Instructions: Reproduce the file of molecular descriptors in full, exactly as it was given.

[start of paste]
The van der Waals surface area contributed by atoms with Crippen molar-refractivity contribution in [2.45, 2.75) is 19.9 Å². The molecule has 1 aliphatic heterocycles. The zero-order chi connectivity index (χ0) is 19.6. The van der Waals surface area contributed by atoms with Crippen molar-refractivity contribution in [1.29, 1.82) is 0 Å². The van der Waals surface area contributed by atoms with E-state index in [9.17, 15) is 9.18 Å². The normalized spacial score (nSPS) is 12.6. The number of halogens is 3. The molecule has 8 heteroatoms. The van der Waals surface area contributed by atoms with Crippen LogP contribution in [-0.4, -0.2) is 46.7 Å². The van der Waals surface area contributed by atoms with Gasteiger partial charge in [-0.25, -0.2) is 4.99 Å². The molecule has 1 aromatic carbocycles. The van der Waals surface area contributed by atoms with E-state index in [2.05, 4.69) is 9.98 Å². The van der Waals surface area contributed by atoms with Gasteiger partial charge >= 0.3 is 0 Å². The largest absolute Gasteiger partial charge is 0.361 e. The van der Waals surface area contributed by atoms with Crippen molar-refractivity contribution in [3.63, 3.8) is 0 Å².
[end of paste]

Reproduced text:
The van der Waals surface area contributed by atoms with Crippen molar-refractivity contribution in [2.45, 2.75) is 19.9 Å². The molecule has 1 aliphatic heterocycles. The zero-order chi connectivity index (χ0) is 19.6. The van der Waals surface area contributed by atoms with Crippen molar-refractivity contribution in [1.29, 1.82) is 0 Å². The van der Waals surface area contributed by atoms with E-state index in [9.17, 15) is 9.18 Å². The normalized spacial score (nSPS) is 12.6. The number of halogens is 3. The molecule has 8 heteroatoms. The van der Waals surface area contributed by atoms with Crippen LogP contribution in [-0.4, -0.2) is 46.7 Å². The van der Waals surface area contributed by atoms with Gasteiger partial charge in [-0.25, -0.2) is 4.99 Å². The molecule has 1 aromatic carbocycles. The van der Waals surface area contributed by atoms with E-state index in [2.05, 4.69) is 9.98 Å². The van der Waals surface area contributed by atoms with Gasteiger partial charge >= 0.3 is 0 Å². The largest absolute Gasteiger partial charge is 0.361 e. The van der Waals surface area contributed by atoms with Crippen molar-refractivity contribution in [3.63, 3.8) is 0 Å².